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Sep 12, Michael Burnam-Fink rated it really liked it Shelves: , sci-fi. Song of Time is a melancholy reflection of life and legacy. Roushana Maitland is preparing to die, or more accurately shed her physical body and enter digital immortality. In the middle of her preparations, a young man with amnesia washes ashore on the cliffs below her house.

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The meat of the book is is Roushana reflecting on her life through the tumultuous 21st century, and the role of art in a world. A talented concert violinist, Roushana provides a frame to ask if art gives life meaning, and if Song of Time is a melancholy reflection of life and legacy. A talented concert violinist, Roushana provides a frame to ask if art gives life meaning, and if not art, then what.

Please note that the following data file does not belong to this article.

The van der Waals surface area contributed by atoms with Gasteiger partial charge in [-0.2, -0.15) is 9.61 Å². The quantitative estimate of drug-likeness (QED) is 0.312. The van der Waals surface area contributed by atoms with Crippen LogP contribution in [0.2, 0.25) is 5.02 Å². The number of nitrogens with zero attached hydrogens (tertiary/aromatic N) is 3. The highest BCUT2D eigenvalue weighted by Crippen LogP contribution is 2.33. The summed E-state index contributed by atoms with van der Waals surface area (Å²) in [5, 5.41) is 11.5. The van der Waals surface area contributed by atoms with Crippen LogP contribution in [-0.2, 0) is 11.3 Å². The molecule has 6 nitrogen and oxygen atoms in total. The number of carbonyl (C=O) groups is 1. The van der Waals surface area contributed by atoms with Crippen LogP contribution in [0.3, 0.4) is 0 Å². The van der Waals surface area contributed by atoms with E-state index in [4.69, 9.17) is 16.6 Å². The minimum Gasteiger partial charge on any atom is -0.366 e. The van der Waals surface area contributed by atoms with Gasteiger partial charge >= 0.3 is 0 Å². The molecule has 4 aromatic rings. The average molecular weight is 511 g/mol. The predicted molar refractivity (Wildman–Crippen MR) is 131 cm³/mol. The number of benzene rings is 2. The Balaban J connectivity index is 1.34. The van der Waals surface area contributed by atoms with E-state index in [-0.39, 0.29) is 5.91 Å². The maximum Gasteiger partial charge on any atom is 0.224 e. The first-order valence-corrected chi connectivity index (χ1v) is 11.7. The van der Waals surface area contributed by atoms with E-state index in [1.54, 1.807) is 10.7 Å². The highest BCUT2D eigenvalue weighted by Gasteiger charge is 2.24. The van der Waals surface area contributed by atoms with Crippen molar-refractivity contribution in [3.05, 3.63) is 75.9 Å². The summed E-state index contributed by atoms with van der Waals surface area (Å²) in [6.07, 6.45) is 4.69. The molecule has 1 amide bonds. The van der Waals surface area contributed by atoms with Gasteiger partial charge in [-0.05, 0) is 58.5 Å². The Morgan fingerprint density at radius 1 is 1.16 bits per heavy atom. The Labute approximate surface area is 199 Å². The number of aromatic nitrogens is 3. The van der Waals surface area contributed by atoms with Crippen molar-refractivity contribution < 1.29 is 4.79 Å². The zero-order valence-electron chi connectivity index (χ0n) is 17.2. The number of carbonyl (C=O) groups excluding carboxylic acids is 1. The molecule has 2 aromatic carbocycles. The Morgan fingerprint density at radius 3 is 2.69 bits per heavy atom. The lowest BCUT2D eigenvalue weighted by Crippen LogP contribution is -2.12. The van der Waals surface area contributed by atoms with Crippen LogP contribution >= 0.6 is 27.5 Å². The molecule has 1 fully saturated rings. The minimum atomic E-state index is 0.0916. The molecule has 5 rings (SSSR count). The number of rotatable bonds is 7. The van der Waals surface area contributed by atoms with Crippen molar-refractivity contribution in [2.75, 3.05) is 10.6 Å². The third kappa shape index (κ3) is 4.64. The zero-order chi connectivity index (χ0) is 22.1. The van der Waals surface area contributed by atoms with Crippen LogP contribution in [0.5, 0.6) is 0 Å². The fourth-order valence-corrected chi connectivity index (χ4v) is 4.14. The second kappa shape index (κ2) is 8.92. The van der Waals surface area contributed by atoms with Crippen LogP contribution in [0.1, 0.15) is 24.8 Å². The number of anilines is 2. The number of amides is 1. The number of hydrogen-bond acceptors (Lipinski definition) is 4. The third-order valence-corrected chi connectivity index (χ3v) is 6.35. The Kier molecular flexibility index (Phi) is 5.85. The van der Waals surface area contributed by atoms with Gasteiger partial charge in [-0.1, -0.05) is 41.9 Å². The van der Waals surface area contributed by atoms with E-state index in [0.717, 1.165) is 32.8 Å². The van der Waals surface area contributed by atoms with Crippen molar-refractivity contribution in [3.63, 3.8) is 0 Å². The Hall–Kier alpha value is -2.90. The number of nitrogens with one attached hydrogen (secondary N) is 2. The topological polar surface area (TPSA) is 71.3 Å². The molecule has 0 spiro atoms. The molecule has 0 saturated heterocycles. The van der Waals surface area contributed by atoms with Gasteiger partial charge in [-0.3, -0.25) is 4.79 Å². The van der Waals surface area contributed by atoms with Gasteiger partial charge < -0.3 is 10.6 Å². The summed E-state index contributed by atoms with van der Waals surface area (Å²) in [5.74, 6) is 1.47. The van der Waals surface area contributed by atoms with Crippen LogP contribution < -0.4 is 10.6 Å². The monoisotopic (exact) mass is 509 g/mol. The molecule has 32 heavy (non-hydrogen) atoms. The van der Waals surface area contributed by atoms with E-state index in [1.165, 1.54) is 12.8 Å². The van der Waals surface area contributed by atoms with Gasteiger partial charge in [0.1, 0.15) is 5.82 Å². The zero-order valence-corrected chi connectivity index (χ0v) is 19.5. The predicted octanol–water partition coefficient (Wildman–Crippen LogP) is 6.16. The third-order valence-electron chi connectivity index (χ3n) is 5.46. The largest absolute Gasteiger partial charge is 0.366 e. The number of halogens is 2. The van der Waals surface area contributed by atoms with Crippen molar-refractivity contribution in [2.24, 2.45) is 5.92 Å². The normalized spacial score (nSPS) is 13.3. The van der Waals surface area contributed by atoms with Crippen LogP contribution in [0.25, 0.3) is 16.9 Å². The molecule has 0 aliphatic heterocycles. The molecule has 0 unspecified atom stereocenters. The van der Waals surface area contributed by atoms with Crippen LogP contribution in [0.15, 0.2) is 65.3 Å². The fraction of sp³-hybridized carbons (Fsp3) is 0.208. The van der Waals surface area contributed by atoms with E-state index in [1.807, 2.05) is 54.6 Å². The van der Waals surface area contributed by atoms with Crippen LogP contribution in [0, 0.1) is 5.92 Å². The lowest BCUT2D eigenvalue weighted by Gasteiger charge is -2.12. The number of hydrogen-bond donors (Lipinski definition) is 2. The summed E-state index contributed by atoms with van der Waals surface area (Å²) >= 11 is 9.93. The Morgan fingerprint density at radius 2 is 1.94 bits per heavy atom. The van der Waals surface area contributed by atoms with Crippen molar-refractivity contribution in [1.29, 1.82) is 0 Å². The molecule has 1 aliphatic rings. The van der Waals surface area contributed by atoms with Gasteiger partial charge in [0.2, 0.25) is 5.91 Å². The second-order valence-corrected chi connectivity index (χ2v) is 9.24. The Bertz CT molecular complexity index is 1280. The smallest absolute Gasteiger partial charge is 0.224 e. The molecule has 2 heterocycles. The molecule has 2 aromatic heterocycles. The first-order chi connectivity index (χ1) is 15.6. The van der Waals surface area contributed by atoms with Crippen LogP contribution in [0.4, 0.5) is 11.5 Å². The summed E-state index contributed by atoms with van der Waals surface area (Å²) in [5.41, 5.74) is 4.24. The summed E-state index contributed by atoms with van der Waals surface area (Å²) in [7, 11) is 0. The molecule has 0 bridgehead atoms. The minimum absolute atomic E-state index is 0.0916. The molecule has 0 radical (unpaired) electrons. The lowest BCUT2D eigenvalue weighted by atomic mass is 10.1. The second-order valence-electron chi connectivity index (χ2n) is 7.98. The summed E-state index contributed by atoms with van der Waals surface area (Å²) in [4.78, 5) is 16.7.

The biography is a clever way to provide a future history that is just short of apocalyptic. A new disease claims Roushana's brother. A nuclear war between India and Pakistan almost kills her mother.

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Global warming threatens everything, until the Yellowstone Volcano erupts and cools the plnet, at the cost of North America. Somehow, life goes on. The book is best when it explores Roushana's relationship with the artistic people around her. Her piano prodigy brother, the gender-ambiguous critic Harad, her husband and conductor Claude, in his talent and weakness. The glimpses of the future are both chilling and believable.

  • Ocarina “Song of Time” Lyrics.
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The 'present' timeline, with the amnesiac young man, doesn't do as much, and the odd unlife of the digitally immortal is sadly wasted as it relates to what the world looks like. Still, this is a satisfying, sophisticated, and melancholy yet optimistic book.